FAN NEWS

Let's Get Weird: Grant Morrison's DOOM PATROL

Rosie Knight

Rosie Knight

Jan. 22, 2019

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It's time to get acquainted with one of the weirdest teams that's ever existed in comics. With the live-action Doom Patrol series hitting DC Universe in just a few weeks, it's the perfect time to read the most mind-bending tales of the "World's Strangest Heroes," by writer Grant Morrison with artist Richard Case. Beginning with 1989's Doom Patrol #19, Morrison's run on the title took the superhero formula and flipped it on its head, crafting something utterly unique. And his entire run on Doom Patrol is now available to read on DC Universe.

 

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Morrison's team was unlike anything the book had seen before. It introduced a rebooted version of Larry Trainor's Negative Man, fusing Trainor's cosmic Negative Energy with a doctor named Elaine Poole to create a gender-fluid cosmic entity known as Rebus. If you can get your head around Rebus, you can probably start to understand the rest of Morrison's wild world. 

 

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The rest of the team consisted of equally strange characters. He kept Doom Patrol stalwart Cliff Steele, a.k.a. Robotman, though he was reimagined as a full-body amputee; and added a throwaway character from Kupperberg's arc called Dorothy Spinner, a young girl with the face of an ape and an army of incredibly powerful imaginary friends. He also repurposed Tempest from the previous run, making him the new team's physician and often moral center. Morrison added some of his own creations too, like the dissociative identity disorder-afflicted superheroine named Crazy Jane -- each of whose 64 different personalities has a different super power -- and later the sentient, cross-dressing road known as Danny the Street. From the outset, Morrison's series aimed to challenge expectations of superhero comics and their representations of race, gender, and every other form of human identity. Even now, 30 years after its original release, it still feels vibrantly different from most other comics. 

 

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It's not just the heroes that strayed from the norm, though, as Morrison introduced a whole host of surreal villains for the Patrol to battle. Probably the oddest and most memorable are the Brotherhood of Dada, a team of anarchic rogues led by the madcap Mr. Nobody, who pose as super-villains but who don't believe in traditional notions of good or evil. Their hardcore devotion to all things bizzare makes them a brilliant foil, and visually, well, there's nothing quite like them. In one of their wildest schemes, they utilized a mythical painting to take the entire city of Paris hostage within its frame. How the painting has these powers is a mystery, but Larry Trainor describes it thus: “It’s activated by paradox modulation. Any contradictory ideas or images can be used to open a way into the painting.”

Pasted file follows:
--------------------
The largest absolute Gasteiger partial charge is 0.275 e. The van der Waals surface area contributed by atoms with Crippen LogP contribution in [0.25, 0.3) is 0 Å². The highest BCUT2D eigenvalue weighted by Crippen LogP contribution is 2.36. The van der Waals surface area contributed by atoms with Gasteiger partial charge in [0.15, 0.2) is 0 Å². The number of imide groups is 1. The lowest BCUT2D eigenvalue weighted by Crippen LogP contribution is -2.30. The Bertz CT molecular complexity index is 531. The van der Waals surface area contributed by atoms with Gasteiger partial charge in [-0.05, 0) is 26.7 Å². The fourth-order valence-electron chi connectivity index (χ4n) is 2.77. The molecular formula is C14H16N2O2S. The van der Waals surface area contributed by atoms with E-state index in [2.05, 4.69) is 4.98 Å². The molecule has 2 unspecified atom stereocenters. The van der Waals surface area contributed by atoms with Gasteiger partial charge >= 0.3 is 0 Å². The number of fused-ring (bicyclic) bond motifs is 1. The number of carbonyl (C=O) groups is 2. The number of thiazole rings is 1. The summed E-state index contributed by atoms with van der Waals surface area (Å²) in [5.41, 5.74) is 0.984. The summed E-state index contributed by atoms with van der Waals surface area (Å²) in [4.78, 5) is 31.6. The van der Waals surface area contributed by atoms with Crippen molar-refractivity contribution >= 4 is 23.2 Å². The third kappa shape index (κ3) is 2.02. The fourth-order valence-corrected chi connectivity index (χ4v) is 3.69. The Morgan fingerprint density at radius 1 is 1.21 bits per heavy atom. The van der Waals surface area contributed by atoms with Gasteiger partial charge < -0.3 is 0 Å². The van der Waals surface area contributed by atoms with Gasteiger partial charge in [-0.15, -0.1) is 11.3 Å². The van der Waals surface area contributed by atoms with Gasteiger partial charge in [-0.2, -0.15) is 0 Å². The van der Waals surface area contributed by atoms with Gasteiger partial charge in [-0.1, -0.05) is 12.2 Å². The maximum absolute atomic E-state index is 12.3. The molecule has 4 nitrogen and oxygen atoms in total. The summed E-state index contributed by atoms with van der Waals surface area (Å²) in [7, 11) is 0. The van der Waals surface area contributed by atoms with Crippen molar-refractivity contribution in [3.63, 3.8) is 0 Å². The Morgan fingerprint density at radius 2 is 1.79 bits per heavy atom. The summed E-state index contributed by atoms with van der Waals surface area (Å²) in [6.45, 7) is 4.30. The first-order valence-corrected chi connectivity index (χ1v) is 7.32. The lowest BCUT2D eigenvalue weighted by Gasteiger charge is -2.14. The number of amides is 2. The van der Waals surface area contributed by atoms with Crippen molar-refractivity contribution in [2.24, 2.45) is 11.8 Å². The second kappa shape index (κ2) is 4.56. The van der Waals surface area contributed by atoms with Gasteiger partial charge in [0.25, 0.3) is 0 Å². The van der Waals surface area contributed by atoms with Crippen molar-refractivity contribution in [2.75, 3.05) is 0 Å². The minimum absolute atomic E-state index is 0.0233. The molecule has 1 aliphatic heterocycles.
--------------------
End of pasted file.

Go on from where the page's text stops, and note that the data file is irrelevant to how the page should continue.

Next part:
This exploration of conceptual ideologies and art theory is another reason to check out the run. And it's a visual blast! Case's art along with Daniel Vozzo's colors are the perfect compliment to Morrison's imagination, bringing each adventure to life with a vibrancy and urgency that's perfectly suited to the series. The run also features some incredible fill-in issues by an awesome roster of classic artists like Kelley Jones, Sean Phillips, Jamie Hewlett, Philip Bond, and Vince Giarrano.

 

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Morrison, who wrapped up his run with 1993's Doom Patrol #63, influenced the creators who followed him. When Gerard Way -- a fan and friend of the seminal writer -- launched his boutique comics imprint Young Animal, its flagship title was a heavily Morrison-flavored Doom Patrol reboot. The book's cast of characters included Morrison's Crazy Jane and featured the return of the villainous Brotherhood of Dada. Case's technicolor surrealism helped set the tone for Nick Derington's gorgeous art, making sure the impact of the classic series was felt throughout the book. 

 

If you're looking for a diversion from your usual superhero stories, you can't go wrong checking out Morrison's Doom Patrol, especially since the upcoming show (featuring Diane Guerrero and Alan Tudyk as original Morrison creations Crazy Jane and Mr. Nobody) looks to be just as twisted and delicious as the iconic run. And If you've already read the series, then it's the perfect time to revisit it before the characters burst of the page and land on DC Universe.


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